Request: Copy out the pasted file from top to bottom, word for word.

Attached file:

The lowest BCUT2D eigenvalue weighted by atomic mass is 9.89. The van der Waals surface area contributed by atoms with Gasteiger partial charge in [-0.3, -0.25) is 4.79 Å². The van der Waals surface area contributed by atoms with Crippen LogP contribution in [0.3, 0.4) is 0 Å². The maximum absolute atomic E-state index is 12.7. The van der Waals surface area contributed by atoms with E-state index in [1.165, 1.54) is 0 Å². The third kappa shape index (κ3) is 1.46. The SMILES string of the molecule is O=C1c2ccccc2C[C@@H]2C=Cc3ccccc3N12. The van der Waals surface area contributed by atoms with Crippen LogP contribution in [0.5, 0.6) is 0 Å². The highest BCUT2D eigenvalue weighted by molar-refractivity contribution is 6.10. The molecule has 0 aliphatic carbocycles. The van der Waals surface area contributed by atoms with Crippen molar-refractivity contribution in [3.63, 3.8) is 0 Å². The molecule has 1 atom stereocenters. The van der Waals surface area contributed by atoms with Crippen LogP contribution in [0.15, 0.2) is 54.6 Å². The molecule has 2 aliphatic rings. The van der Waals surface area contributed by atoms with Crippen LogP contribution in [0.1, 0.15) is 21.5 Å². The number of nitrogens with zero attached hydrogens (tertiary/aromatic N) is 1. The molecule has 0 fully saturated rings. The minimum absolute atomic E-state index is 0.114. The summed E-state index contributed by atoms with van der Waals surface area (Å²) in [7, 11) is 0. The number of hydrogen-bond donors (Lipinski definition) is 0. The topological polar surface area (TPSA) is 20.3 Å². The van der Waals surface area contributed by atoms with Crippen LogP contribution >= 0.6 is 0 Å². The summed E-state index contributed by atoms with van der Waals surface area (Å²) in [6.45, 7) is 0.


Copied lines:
The lowest BCUT2D eigenvalue weighted by atomic mass is 9.89. The van der Waals surface area contributed by atoms with Gasteiger partial charge in [-0.3, -0.25) is 4.79 Å². The van der Waals surface area contributed by atoms with Crippen LogP contribution in [0.3, 0.4) is 0 Å². The maximum absolute atomic E-state index is 12.7. The van der Waals surface area contributed by atoms with E-state index in [1.165, 1.54) is 0 Å². The third kappa shape index (κ3) is 1.46. The SMILES string of the molecule is O=C1c2ccccc2C[C@@H]2C=Cc3ccccc3N12. The van der Waals surface area contributed by atoms with Crippen LogP contribution in [0.5, 0.6) is 0 Å². The highest BCUT2D eigenvalue weighted by molar-refractivity contribution is 6.10. The molecule has 0 aliphatic carbocycles. The van der Waals surface area contributed by atoms with Crippen molar-refractivity contribution in [3.63, 3.8) is 0 Å². The molecule has 1 atom stereocenters. The van der Waals surface area contributed by atoms with Crippen LogP contribution in [0.15, 0.2) is 54.6 Å². The molecule has 2 aliphatic rings. The van der Waals surface area contributed by atoms with Crippen LogP contribution in [0.1, 0.15) is 21.5 Å². The number of nitrogens with zero attached hydrogens (tertiary/aromatic N) is 1. The molecule has 0 fully saturated rings. The minimum absolute atomic E-state index is 0.114. The summed E-state index contributed by atoms with van der Waals surface area (Å²) in [7, 11) is 0. The number of hydrogen-bond donors (Lipinski definition) is 0. The topological polar surface area (TPSA) is 20.3 Å². The van der Waals surface area contributed by atoms with Crippen LogP contribution >= 0.6 is 0 Å². The summed E-state index contributed by atoms with van der Waals surface area (Å²) in [6.45, 7) is 0.